IMPULSION by THE WEDDING PHOTOGRAPHER
We all need an inner force, or rather, a force that pushes us inside when we decide, or find, something we want to do, be it a professional project or a simple artifact to improve an object we use or like. When I saw that being a wedding photographer had become a must in general, as an idea and as something, as written here, that had given me unexpected pleasure, I needed a motive, a stimulus, or as the Americans say with much eagerness, a drive that would serve me as a fundamental reason because I, in fact, would change everything that had to do with my profession of many years: photographer of other things, but among the other things there was one that I tried from time to time and that gave me an additional pleasure: photographing models for fashion catalogs. It wasn’t something I did much, but when it happened I felt it was special.
Now, one thing I saw a lot when looking for wedding photos, occasionally, by other photographers or if I passed by one of their shops, of those who did weddings, was the portrait. A groom, a bride, the two of them, and…wait a minute, this might be like what I sometimes do to showing dresses and suits in the pages of a catalog or a magazine. This could be my drive to go to weddings, my fundamental reason to leave the packages under the warm lights of the studio and set off on a new adventure. There, I found my reason for being a wedding photographer.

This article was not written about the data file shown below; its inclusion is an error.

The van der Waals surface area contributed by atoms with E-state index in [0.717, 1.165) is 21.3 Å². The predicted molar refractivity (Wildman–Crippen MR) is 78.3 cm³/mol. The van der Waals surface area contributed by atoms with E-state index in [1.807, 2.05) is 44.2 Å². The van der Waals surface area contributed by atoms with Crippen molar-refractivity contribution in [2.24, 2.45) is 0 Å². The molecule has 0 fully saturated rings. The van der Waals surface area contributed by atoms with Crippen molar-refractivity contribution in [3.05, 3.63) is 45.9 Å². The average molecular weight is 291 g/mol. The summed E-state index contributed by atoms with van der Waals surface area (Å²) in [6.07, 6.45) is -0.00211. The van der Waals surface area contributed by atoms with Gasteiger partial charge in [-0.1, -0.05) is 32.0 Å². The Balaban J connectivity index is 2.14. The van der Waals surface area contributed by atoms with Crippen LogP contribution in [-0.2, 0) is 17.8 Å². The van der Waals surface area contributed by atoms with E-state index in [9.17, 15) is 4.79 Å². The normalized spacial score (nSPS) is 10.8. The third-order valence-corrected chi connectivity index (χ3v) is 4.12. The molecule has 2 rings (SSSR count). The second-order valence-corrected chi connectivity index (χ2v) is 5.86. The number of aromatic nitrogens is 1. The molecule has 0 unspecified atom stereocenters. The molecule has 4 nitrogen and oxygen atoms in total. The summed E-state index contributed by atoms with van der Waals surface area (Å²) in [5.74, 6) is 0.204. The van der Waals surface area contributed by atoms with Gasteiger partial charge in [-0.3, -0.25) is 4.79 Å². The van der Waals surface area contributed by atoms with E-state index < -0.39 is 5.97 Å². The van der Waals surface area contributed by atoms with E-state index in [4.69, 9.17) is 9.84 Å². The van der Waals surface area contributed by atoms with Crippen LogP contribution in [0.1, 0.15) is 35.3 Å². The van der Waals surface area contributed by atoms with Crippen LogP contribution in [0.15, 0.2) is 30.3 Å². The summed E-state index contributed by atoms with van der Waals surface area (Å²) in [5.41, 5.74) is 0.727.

It was. To take my bride and groom of the day and go with them on what I affectionately call our walk, it’s time, shall we go? Of course, time cannot be lost because, otherwise, we lose the light that gives me, us, the light that makes the photographs as I think they should be made. And so it was. An adventure that hasn’t stopped until today, that has given me many joys and judging by what I’m told, much satisfaction for all the wedding photographed walking in front of my cameras and lenses. It is only one part of the wedding day. It is the part, the only part, where it is I who trace the path of the afternoon, paths in that walk that, even today, I don’t miss for anything.
Yet, I can no longer say that it is my drive, that it is the portrait of the bride and groom late in the afternoon on the day of the wedding ceremony that moves me because I have come, very quickly, to discover that the whole process, from the moment I arrive where the first of the couple is until the second before I pack up and head home that drives me. And so it goes on.